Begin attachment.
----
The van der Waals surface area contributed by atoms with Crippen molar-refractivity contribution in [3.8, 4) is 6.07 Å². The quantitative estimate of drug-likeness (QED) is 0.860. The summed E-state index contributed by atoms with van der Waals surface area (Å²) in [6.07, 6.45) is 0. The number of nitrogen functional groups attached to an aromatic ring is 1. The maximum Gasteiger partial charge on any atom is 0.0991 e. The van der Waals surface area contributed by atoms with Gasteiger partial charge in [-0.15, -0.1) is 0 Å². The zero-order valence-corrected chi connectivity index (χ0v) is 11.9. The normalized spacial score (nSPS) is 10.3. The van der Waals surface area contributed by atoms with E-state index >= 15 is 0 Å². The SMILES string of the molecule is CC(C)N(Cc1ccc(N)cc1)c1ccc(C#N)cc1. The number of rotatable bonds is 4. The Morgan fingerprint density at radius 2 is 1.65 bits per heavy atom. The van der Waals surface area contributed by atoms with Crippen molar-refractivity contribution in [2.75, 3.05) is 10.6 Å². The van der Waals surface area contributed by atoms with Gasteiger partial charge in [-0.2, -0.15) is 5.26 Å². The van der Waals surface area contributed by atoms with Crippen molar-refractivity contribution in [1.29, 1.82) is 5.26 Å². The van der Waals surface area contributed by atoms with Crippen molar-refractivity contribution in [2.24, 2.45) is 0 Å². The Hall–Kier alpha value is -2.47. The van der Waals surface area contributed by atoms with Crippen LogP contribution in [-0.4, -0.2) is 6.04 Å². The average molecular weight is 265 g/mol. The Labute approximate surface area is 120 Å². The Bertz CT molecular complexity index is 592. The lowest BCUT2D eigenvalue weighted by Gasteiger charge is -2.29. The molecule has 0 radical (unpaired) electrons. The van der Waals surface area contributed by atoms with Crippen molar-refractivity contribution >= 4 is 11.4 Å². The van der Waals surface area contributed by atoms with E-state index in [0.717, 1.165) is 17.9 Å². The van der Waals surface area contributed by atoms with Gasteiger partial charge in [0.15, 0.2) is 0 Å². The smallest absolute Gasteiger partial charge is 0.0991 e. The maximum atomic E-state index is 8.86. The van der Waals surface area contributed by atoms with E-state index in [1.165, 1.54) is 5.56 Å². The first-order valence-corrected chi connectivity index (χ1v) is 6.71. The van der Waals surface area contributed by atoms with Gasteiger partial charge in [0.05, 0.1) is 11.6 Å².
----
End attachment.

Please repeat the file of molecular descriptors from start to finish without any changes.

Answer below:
The van der Waals surface area contributed by atoms with Crippen molar-refractivity contribution in [3.8, 4) is 6.07 Å². The quantitative estimate of drug-likeness (QED) is 0.860. The summed E-state index contributed by atoms with van der Waals surface area (Å²) in [6.07, 6.45) is 0. The number of nitrogen functional groups attached to an aromatic ring is 1. The maximum Gasteiger partial charge on any atom is 0.0991 e. The van der Waals surface area contributed by atoms with Gasteiger partial charge in [-0.15, -0.1) is 0 Å². The zero-order valence-corrected chi connectivity index (χ0v) is 11.9. The normalized spacial score (nSPS) is 10.3. The van der Waals surface area contributed by atoms with E-state index >= 15 is 0 Å². The SMILES string of the molecule is CC(C)N(Cc1ccc(N)cc1)c1ccc(C#N)cc1. The number of rotatable bonds is 4. The Morgan fingerprint density at radius 2 is 1.65 bits per heavy atom. The van der Waals surface area contributed by atoms with Crippen molar-refractivity contribution in [2.75, 3.05) is 10.6 Å². The van der Waals surface area contributed by atoms with Gasteiger partial charge in [-0.2, -0.15) is 5.26 Å². The van der Waals surface area contributed by atoms with Crippen molar-refractivity contribution in [1.29, 1.82) is 5.26 Å². The van der Waals surface area contributed by atoms with Crippen molar-refractivity contribution in [2.24, 2.45) is 0 Å². The Hall–Kier alpha value is -2.47. The van der Waals surface area contributed by atoms with Crippen LogP contribution in [-0.4, -0.2) is 6.04 Å². The average molecular weight is 265 g/mol. The Labute approximate surface area is 120 Å². The Bertz CT molecular complexity index is 592. The lowest BCUT2D eigenvalue weighted by Gasteiger charge is -2.29. The molecule has 0 radical (unpaired) electrons. The van der Waals surface area contributed by atoms with Crippen molar-refractivity contribution >= 4 is 11.4 Å². The van der Waals surface area contributed by atoms with E-state index in [0.717, 1.165) is 17.9 Å². The van der Waals surface area contributed by atoms with Gasteiger partial charge in [0.15, 0.2) is 0 Å². The smallest absolute Gasteiger partial charge is 0.0991 e. The maximum atomic E-state index is 8.86. The van der Waals surface area contributed by atoms with E-state index in [1.165, 1.54) is 5.56 Å². The first-order valence-corrected chi connectivity index (χ1v) is 6.71. The van der Waals surface area contributed by atoms with Gasteiger partial charge in [0.05, 0.1) is 11.6 Å².